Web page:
The organisation of crop-livestock systems, both on farms (mixed farming) and between farms (integrated businesses), is explored from a world perspective. Over a continuum from semi-arid to humid regions, mixed farming is favoured in intermediate areas, with specialised crop and livestock businesses at the extremes. Tradition, land tenure, government policies and management complexity add further constraints and benefits to both mixed and integrated farming systems. Natural synergies and skilful management produce positive interactions between crops and livestock, at both the farm and regional levels. These interactions are described for a range of countries. Mixed and integrated farming systems provide options for coping with potential future shocks such as climate change and fuel shortages. However, these systems are potentially complex and many managers prefer the apparent simplicity of specialisation. In response to future challenges, there is scope for farm managers and policy-makers to promote business partnerships and social adjustments that enable simultaneous specialisation and diversification in mixed and integrated crop and livestock businesses.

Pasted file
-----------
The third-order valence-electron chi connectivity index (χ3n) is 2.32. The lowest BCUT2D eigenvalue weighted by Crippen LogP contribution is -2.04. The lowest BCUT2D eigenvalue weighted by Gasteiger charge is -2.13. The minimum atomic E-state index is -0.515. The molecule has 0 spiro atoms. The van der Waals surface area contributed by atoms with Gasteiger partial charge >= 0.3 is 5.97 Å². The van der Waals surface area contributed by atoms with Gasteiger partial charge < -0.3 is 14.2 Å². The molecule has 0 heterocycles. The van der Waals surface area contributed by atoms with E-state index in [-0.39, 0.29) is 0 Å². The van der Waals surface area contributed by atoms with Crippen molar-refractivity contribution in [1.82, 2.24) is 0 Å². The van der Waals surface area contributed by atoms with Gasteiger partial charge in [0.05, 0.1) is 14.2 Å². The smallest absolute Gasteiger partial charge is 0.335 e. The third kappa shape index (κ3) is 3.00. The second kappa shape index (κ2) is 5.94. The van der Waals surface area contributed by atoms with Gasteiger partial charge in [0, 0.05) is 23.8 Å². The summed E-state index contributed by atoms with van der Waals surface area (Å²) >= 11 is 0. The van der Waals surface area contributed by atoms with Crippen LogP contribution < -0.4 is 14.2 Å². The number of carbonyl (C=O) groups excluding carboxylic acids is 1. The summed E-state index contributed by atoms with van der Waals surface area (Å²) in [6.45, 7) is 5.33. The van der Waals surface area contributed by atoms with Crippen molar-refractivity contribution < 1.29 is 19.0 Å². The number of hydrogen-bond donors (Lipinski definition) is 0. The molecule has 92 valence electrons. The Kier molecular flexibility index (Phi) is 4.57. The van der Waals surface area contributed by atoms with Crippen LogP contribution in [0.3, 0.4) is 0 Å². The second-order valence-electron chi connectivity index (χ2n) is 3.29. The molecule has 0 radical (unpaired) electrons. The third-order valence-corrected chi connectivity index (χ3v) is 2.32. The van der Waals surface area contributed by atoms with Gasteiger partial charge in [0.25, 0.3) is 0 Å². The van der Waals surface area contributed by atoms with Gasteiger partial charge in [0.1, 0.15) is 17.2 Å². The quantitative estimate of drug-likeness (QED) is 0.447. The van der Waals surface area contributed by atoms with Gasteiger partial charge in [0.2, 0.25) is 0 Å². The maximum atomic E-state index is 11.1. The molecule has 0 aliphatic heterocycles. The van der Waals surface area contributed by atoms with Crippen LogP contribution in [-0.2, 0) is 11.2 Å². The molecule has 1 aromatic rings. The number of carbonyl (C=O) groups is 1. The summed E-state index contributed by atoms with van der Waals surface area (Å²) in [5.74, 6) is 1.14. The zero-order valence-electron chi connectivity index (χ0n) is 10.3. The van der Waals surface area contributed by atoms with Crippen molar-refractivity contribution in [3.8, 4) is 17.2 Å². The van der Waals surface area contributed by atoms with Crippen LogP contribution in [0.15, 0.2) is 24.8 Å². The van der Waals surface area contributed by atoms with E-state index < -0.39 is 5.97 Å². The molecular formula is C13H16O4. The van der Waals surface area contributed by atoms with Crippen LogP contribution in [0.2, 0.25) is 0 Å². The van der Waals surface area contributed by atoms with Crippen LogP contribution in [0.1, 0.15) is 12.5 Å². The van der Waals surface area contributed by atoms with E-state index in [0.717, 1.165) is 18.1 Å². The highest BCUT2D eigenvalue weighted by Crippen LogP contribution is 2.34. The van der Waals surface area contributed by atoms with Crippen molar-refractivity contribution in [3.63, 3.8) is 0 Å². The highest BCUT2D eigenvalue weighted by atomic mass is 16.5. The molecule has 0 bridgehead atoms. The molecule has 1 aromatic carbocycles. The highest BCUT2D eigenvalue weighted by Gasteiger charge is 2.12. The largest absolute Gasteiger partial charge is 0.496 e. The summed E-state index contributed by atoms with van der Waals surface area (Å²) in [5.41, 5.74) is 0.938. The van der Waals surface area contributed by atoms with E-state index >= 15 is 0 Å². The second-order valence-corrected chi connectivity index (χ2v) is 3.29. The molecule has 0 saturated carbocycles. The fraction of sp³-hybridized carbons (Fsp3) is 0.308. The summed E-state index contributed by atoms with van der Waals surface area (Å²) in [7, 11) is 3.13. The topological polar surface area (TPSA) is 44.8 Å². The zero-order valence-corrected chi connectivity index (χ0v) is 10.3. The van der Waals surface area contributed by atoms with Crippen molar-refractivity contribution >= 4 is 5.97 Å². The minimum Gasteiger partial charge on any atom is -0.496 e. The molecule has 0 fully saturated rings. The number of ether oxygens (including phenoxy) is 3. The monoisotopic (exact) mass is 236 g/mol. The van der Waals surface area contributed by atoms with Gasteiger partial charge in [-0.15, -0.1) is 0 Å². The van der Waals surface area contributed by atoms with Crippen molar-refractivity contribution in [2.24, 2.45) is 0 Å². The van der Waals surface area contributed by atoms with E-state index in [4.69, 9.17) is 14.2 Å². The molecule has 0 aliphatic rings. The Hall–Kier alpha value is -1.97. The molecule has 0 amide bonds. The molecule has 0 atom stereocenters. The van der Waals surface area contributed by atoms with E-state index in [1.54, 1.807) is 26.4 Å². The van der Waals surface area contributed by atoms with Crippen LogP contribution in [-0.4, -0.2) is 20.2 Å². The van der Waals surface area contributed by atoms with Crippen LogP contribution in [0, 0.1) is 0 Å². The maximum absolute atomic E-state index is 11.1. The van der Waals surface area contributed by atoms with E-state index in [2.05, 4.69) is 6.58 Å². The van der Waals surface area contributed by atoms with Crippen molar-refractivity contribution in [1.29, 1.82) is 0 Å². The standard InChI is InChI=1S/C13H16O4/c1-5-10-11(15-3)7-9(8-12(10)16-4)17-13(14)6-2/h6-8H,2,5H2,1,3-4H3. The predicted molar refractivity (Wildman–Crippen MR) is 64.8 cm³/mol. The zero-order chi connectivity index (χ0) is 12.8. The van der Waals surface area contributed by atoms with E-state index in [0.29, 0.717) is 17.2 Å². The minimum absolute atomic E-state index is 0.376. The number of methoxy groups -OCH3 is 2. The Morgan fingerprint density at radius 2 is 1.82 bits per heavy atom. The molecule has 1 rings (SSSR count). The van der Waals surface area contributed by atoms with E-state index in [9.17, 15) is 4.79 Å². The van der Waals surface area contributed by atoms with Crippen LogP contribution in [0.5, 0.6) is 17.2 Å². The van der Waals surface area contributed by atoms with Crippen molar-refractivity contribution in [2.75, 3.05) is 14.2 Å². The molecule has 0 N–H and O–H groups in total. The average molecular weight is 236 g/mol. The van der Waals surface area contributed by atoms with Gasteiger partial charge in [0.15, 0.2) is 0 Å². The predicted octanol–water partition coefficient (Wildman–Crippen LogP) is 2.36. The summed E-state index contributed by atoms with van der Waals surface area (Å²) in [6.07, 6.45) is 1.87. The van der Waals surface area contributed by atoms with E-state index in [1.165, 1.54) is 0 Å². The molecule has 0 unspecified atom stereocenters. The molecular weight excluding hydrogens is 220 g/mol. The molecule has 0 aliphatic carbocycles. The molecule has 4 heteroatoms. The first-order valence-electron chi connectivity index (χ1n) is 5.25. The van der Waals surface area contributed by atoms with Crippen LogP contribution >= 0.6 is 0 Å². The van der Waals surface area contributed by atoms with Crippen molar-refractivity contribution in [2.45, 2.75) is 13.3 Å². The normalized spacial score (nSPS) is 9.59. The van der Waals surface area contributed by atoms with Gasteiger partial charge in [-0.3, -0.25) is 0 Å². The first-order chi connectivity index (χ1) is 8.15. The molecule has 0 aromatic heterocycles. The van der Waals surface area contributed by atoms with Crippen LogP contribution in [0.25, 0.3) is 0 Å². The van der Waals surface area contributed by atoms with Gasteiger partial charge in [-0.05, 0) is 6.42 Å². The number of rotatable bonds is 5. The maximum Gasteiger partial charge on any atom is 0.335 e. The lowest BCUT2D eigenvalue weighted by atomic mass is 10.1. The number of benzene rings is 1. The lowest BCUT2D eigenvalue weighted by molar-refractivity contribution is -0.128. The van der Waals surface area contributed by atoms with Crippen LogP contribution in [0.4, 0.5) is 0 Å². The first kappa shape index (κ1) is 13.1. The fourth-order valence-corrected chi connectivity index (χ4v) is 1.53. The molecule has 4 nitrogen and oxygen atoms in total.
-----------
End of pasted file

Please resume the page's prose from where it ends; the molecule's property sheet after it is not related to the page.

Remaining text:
|Title of host publication||Rainfed farming systems|
|Editors||Philip Tow, Ian Cooper, Ian Partridge, Colin Birch|
|Place of Publication||Dordrecht|
|Number of pages||28|
|Publication status||Published - 2011|
- Mixed farming
- Phase farming